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Slavery in ancient Greece and Rome
Transcript of Slavery in ancient Greece and Rome
By Matt Spishakoff and Marcos Araque
Slavery in Ancient Greece and Rome
Joined The Roman army where he was a part of the Roman auxiliary. He deserted the army. Spartacus was then captured, sold into slavery, and trained at a gladiator school.
"The World of Rome" by Micheal Grant
Slaves that were not owned by an individual, but by the Roman public. These slaves were usually more qualified than others. Since they worked for the public, they could become relatively successful.
Led a slave revolt in 73BCE. He escaped along with 70 other gladiators using kitchen tools. Spartacus then gathered an army of 90,000 slaves and fought the Third Servile War. He died in battle in 71BCE. His 6,000 remaining followers were crucified.
Born in Thrace as a freeman. He lived from 109BCE-71BCE. Not much else is known about his early life.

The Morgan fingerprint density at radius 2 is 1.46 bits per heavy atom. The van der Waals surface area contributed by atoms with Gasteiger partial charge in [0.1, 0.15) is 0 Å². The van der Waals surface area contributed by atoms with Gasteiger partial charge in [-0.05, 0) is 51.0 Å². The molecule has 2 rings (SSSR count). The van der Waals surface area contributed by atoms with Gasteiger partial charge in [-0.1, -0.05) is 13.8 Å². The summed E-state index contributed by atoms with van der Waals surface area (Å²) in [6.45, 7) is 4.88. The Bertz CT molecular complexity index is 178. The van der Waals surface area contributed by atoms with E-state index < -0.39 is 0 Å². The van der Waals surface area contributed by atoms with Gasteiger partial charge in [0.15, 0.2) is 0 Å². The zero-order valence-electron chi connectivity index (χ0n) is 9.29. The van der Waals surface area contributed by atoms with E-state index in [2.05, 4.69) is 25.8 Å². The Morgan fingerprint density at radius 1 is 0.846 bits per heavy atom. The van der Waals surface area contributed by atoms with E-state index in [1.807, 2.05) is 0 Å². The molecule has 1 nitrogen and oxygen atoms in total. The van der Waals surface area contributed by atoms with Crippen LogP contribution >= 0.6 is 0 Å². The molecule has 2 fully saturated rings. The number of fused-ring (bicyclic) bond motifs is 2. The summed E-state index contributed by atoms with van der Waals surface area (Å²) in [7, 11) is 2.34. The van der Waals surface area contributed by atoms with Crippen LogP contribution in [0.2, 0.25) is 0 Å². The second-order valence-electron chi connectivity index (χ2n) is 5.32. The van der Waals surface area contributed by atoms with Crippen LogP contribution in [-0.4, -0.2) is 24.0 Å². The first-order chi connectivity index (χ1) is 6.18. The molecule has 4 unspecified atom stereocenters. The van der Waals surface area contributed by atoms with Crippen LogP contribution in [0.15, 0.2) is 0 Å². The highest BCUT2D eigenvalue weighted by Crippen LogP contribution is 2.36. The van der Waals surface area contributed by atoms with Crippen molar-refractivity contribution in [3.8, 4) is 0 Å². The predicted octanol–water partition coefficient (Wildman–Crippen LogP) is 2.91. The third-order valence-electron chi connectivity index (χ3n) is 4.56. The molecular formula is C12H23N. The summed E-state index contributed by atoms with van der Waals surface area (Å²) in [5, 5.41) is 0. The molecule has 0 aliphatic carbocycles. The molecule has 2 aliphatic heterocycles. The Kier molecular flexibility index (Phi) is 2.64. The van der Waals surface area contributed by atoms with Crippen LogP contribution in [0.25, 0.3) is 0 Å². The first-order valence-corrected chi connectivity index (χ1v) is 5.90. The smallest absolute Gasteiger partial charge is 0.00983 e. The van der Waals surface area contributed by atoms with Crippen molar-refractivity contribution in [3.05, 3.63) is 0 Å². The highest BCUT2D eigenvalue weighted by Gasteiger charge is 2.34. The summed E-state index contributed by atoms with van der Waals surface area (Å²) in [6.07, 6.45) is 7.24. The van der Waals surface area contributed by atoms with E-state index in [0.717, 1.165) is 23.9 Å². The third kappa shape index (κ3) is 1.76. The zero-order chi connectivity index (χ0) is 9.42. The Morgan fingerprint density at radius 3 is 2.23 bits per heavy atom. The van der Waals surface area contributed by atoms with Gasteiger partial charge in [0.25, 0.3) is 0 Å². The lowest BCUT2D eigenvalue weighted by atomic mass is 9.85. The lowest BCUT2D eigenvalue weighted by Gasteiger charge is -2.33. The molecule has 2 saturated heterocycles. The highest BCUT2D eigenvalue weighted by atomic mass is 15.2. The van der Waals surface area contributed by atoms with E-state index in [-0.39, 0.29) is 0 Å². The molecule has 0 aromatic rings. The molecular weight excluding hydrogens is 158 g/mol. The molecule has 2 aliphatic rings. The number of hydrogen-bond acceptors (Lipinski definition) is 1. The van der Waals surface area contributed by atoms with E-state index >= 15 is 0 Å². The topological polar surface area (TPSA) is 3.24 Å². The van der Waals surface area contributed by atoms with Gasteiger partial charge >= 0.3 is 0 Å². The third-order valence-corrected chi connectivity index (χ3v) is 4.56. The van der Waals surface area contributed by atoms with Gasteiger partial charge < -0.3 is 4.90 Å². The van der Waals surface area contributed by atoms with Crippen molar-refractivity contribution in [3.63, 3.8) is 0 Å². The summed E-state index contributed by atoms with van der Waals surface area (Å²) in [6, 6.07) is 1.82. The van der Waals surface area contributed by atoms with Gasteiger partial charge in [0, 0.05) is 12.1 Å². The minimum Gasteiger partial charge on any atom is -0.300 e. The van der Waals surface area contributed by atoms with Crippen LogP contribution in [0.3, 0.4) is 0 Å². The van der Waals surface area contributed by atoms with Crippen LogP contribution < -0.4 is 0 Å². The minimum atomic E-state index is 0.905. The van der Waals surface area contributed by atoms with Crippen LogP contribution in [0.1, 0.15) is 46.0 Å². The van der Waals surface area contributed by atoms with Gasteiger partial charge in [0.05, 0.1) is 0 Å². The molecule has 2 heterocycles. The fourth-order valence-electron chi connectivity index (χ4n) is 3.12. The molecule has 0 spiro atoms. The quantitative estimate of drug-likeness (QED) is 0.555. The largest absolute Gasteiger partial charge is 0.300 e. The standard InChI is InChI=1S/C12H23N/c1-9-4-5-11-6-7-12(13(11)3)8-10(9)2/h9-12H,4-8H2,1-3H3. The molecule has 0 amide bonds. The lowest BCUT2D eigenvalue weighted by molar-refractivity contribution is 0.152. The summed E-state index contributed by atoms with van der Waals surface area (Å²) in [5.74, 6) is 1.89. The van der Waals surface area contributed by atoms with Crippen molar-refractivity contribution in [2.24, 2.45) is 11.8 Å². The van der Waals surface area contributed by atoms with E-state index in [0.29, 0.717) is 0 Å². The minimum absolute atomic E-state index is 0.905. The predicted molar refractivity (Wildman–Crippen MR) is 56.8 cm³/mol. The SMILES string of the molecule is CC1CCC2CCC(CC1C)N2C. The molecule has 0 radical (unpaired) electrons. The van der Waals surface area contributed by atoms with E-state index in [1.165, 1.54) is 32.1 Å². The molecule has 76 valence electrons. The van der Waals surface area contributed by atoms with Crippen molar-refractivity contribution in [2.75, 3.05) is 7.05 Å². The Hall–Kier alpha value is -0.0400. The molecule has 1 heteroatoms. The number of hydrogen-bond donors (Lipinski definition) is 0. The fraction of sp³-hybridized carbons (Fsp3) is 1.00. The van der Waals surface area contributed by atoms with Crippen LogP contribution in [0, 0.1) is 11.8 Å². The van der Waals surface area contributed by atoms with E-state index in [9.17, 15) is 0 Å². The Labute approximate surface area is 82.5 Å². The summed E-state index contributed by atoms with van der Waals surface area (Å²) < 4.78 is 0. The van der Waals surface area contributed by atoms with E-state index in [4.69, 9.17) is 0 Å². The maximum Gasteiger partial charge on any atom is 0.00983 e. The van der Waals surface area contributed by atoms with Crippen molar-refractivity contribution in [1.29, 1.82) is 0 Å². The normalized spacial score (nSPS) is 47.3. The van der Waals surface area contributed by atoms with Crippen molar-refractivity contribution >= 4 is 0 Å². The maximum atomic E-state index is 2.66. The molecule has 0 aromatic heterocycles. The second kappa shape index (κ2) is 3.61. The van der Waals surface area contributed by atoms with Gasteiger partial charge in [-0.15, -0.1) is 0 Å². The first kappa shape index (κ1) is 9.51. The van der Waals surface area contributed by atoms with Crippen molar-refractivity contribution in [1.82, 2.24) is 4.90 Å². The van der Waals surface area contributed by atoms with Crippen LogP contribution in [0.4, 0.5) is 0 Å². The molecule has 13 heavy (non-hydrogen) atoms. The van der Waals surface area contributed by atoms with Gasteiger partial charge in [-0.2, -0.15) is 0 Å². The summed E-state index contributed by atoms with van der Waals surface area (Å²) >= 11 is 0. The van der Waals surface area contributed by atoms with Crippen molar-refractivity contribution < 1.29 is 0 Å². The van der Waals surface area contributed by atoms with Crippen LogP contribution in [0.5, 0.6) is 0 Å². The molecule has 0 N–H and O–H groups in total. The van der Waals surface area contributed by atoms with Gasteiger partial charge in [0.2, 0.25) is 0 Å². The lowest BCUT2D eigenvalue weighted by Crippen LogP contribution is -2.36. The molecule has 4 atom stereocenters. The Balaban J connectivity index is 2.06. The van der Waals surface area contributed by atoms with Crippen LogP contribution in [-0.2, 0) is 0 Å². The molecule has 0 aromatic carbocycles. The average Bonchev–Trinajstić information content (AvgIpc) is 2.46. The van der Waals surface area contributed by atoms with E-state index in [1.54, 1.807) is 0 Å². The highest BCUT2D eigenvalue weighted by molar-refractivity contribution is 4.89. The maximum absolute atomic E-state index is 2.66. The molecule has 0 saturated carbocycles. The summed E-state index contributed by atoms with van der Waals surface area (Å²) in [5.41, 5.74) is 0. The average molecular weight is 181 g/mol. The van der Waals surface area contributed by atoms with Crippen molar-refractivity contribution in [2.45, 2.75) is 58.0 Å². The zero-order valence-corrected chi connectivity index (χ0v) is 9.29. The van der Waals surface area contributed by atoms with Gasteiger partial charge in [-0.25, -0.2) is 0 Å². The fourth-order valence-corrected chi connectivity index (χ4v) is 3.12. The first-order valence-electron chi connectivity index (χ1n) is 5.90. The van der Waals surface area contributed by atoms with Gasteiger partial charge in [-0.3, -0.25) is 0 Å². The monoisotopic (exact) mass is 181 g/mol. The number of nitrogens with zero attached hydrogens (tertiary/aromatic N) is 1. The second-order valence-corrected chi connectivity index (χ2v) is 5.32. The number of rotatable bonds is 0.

House Slaves- slaves that worked in masters home, land, or shop, and lived with him
Freelance Slaves- slaves that didn't live with master, worked in a shop or field, and got paid taxes
Public Slaves- Slaves that worked as police officers, ushers, secretaries, and other service industry jobs
War Captives- Unskilled workers where they could be chained, often physical labor
Athenian Slaves- Slaves were property of master and could do whatever they wanted with them
Gortyn Slaves- Very dependent on their master; few rights
Italy and North Africa had large slave based economies
Roman Slave Markets- Capua and Delos
Greeks mainly used slaves for agriculture and mining
Importance to Greek and Roman Economies
Greece and Rome
A slave society is a civilization whose base is made up of slavery.Both Greece and Rome were slave societies. They both relied on slaves for labor and money.
The Romans treated their slaves very callously. Their masters would often beat them, and if they ran away, they could be killed. However, some slaves were given many privileges and their masters were affectionate with them. This often varied based on their job. The Greeks were not as brutal.
Treatment of Slaves
Increase of wealth among Roman elite.
Improved agriculture in both Rome and Greece
Made economy dependent on slavery
Began in Ancient Rome when Romulus allowed fathers to sell children into slavery
Began in Greece when Solon abolished holding citizens for labor.